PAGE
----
We had a great time in Foz do Iguaçu and kept busy since there were so many things to do in the area. The largest attraction and the reason that we visited was to see Iguazu Falls which can be seen in both Brazil and Argentina.
Itaipu Hydroelectric Dam Tour
Our first full day in Foz do Iguaçu predicted rainstorms in the afternoon. Not wanting to visit the waterfalls when it would be raining, we looked for other things in the area to do. Even though the Itaipu Dam was not on our radar initially, we decided to make the journey to see it.
Our plan was to go on the Special Tour but we did not have long pants or closed toe shoes, which were requirements for going on the tour. We then decided that we would go on the Panoramic Tour which was shorter and less expensive at 27R or $6.50 each, but also appeared that it would be less interesting as well.
After we paid, we headed over to catch a bus. Since it was a panoramic tour, we wanted to be seated on the upper level. The first bus only had room on the lower level so we waited 20 minutes until the next bus arrived.
When we got on the bus, our guide took a show of hands as to who spoke Portuguese, Spanish and English. Naturally, she had a mix of all 3 languages on the bus so the narration was in several languages and quite short. It was fine, but did not teach us much about how electricity is generated from the dam. Luckily, we had learned a lot about how it works when we went on a tour at the Hoover Dam.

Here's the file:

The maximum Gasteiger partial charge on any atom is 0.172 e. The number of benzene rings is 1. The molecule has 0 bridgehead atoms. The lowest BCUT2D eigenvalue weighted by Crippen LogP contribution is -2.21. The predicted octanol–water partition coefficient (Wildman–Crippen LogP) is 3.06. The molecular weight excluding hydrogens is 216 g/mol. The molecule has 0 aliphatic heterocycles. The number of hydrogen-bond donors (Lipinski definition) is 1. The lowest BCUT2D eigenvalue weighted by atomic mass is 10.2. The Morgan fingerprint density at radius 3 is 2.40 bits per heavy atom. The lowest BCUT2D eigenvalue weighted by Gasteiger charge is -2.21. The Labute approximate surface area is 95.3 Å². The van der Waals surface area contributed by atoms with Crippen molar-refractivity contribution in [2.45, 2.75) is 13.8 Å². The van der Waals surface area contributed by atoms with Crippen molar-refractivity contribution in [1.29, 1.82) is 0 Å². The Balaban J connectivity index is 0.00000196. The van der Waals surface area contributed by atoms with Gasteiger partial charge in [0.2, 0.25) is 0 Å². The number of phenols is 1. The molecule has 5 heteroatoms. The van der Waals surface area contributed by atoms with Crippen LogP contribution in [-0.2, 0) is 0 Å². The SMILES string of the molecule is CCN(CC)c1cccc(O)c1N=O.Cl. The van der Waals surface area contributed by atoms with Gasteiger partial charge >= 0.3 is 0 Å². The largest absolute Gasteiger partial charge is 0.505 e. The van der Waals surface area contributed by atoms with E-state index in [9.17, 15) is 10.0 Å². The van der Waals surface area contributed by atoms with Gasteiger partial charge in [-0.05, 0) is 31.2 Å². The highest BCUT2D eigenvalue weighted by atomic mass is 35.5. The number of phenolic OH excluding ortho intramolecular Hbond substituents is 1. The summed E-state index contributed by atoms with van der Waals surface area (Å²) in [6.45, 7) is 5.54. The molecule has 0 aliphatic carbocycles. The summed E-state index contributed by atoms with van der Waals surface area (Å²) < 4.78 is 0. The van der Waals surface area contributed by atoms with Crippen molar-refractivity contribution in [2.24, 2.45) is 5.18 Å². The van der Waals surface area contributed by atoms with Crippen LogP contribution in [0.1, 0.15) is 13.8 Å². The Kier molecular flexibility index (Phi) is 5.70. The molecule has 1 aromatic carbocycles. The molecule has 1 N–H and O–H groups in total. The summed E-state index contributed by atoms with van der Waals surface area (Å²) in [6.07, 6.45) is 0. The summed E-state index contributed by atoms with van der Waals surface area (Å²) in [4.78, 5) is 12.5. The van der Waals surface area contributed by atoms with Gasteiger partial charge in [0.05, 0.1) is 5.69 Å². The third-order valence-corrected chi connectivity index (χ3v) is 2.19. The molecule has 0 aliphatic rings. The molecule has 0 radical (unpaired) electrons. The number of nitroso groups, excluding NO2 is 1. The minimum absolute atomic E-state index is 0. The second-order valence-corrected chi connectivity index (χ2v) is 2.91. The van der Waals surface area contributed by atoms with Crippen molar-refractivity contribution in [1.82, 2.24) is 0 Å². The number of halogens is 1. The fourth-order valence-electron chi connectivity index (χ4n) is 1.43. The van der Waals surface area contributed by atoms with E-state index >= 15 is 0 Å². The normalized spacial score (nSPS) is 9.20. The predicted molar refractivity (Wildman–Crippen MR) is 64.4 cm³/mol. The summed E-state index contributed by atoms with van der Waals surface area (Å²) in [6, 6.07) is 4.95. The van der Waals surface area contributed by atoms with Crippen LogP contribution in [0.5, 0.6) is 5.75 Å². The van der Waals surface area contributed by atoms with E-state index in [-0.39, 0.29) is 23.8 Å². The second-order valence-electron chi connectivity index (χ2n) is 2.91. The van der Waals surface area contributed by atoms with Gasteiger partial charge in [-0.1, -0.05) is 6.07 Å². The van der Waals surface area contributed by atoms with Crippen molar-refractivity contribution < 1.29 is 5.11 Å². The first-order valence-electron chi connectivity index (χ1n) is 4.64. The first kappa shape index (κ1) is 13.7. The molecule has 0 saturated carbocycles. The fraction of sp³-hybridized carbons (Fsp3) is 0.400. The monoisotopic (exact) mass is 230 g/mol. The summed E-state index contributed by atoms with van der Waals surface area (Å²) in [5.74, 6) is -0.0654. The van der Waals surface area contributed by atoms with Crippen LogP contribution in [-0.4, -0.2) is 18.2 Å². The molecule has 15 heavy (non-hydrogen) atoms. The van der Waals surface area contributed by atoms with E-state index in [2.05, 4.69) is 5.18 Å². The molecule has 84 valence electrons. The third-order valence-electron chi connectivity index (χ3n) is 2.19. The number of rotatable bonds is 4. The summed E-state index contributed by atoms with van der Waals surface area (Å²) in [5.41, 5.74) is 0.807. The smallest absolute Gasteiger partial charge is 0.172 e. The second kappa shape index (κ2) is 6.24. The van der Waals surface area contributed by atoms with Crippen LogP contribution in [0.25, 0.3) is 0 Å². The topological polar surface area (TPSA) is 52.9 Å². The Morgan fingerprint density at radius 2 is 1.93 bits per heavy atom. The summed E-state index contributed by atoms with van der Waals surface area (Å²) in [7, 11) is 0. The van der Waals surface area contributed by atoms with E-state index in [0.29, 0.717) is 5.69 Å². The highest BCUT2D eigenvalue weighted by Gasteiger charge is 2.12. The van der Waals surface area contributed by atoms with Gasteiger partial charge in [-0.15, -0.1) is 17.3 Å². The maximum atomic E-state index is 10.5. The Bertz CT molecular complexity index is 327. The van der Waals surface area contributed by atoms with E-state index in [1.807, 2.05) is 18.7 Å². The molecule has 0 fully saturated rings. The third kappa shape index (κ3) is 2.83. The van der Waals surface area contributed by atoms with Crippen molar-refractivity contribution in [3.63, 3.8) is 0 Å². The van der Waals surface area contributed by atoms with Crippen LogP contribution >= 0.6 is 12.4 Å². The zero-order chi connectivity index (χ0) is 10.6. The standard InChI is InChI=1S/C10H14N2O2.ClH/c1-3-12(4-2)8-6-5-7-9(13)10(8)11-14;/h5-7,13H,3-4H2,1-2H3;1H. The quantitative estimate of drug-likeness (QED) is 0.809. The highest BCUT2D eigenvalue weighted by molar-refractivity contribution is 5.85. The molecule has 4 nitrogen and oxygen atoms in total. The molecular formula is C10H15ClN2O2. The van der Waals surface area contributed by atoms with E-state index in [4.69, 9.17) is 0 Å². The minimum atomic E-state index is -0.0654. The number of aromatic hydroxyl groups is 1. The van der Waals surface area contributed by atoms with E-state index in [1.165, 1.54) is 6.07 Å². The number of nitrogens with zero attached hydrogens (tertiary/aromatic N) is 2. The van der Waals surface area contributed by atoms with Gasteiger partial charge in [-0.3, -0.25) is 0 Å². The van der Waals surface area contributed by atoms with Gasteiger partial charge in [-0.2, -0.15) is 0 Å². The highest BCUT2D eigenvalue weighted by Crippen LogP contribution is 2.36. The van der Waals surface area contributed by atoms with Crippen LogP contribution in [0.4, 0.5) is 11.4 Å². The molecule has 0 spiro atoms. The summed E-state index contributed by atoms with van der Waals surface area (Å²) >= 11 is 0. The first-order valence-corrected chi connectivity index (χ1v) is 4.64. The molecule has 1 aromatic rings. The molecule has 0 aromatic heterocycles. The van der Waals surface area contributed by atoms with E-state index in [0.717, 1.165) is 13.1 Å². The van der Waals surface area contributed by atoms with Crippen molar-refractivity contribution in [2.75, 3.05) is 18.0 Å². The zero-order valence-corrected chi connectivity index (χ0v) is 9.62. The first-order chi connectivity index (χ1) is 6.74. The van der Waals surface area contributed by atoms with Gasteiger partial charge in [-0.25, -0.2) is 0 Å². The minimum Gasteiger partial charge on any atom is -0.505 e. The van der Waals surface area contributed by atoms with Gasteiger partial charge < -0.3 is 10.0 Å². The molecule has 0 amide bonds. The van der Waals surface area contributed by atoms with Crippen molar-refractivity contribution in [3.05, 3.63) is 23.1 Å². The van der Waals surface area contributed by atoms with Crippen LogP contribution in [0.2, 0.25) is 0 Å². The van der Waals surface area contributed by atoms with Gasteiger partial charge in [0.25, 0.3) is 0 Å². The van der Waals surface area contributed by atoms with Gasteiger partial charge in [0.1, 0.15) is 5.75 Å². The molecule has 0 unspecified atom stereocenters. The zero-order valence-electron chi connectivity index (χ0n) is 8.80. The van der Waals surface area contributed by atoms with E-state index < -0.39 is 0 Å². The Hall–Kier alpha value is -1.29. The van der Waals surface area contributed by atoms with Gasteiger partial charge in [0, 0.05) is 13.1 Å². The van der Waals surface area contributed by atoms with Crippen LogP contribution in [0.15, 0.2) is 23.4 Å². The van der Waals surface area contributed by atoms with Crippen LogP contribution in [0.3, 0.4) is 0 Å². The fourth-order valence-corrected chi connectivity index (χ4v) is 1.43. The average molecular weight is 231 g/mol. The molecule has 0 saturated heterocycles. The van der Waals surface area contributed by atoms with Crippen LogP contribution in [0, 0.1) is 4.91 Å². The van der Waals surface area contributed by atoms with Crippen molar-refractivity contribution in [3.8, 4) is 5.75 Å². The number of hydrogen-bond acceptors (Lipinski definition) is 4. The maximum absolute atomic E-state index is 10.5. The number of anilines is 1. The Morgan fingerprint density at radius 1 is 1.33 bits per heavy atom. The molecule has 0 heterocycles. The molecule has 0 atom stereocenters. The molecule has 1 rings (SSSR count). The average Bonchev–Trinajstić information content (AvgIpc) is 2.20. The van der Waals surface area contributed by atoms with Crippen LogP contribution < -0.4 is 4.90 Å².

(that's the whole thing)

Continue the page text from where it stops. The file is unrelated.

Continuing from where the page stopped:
The first stop was at the spillway which is where water goes when the water level is too high for everything to go through the dam. It was very fortunate that we were able to see this as it is only open about 10% of the time.
It was a little challenging to get good pictures since there were so many people all leaving the bus and trying to take pictures at the same time. We were able to get a few good pictures before we headed back to the bus.
Driving on the Lower Part of the Dam
The first pass by the Dam actually brought us along the lower roadway where we were able to see the dam up close. The Special Tour actually stops along this part of the Dam, but the tour we were on just speeds by to give us a quick look at the dam up close.
Driving Over the Dam
The tour took us all around the dam as well as over it. We thought it would be more interesting and that we would see more, but it wasn’t as exciting as we thought. Luckily, we were sitting on the passenger side of the bus after the spillway which put us in the best spot to take pictures as we crossed over the dam.
At one point on the tour, we actually were driving in Paraguay. As US citizens we have to pay $160 each to enter Paraguay so we hadn’t planned to make it over the border. I guess this tour was as close as we will get to visiting Paraguay. I don’t know if it counts though as our feet never touched the ground.